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The Man That Was Used Up: Poetry, Particularity, and the Politics of Remembering George Washington

The Man That Was Used Up: Poetry, Particularity, and the Politics of Remembering George Washington American Literature, Volume 75, Number 2, June 2003. Copyright © 2003 by Duke University Press. American Literature polities. Nevertheless, over two centuries after his near-liquefaction at the hands of well-meaning surgeons, it would seem that Washington’s disjecta membra remain touchstones of national subjectivity for many who are otherwise unconscious of or repelled by vestiges of monarchal fetishism in their experience of democratic state sovereignty.2 Washington’s false teeth, bits of his hair, and other personal relics have been circulating among the nation’s cultural institutions in honor, recently, of the 200th anniversary of his death and also as part of the continuing effort to assess the visibility and value of his posthumous image in the changing contexts of its manipulation.3 As contributors to this ongoing work of remembrance, writers of fiction, like so many historians, biographers, and exhibit curators, have sought to portray a Washington more personally compelling than the abstract or monumental figure he commonly strikes; a Washington not yet purged of singularity; a Washington of depth, interiority, even edginess. For example, at one point in Thomas Pynchon’s novel, Mason & Dixon, the title characters visit Washington at home, and he invites them to sample Mount Vernon’s newest cash http://www.deepdyve.com/assets/images/DeepDyve-Logo-lg.png American Literature Duke University Press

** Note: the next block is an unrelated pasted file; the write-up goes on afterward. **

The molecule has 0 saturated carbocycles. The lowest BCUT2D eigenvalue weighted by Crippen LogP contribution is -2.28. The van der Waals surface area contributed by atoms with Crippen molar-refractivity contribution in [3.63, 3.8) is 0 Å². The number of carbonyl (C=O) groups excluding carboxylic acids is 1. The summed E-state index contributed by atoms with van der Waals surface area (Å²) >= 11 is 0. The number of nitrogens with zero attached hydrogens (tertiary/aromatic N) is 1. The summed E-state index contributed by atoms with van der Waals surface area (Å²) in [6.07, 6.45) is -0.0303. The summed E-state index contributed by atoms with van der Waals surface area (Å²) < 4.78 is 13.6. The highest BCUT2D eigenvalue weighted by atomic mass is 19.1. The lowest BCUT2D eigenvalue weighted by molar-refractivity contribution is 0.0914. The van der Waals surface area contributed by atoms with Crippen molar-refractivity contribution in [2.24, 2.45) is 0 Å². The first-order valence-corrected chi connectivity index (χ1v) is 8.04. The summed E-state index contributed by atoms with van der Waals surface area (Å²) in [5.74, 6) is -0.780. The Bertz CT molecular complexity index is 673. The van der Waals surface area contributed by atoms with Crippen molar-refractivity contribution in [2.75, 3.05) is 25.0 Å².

The Man That Was Used Up: Poetry, Particularity, and the Politics of Remembering George Washington

American Literature , Volume 75 (2) – Jun 1, 2003

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Publisher
Duke University Press
Copyright
Copyright 2003 by Duke University Press
ISSN
0002-9831
eISSN
1527-2117
DOI
10.1215/00029831-75-2-247
Publisher site
See Article on Publisher Site

Abstract

American Literature, Volume 75, Number 2, June 2003. Copyright © 2003 by Duke University Press. American Literature polities. Nevertheless, over two centuries after his near-liquefaction at the hands of well-meaning surgeons, it would seem that Washington’s disjecta membra remain touchstones of national subjectivity for many who are otherwise unconscious of or repelled by vestiges of monarchal fetishism in their experience of democratic state sovereignty.2 Washington’s false teeth, bits of his hair, and other personal relics have been circulating among the nation’s cultural institutions in honor, recently, of the 200th anniversary of his death and also as part of the continuing effort to assess the visibility and value of his posthumous image in the changing contexts of its manipulation.3 As contributors to this ongoing work of remembrance, writers of fiction, like so many historians, biographers, and exhibit curators, have sought to portray a Washington more personally compelling than the abstract or monumental figure he commonly strikes; a Washington not yet purged of singularity; a Washington of depth, interiority, even edginess. For example, at one point in Thomas Pynchon’s novel, Mason & Dixon, the title characters visit Washington at home, and he invites them to sample Mount Vernon’s newest cash

Journal

American LiteratureDuke University Press

Published: Jun 1, 2003

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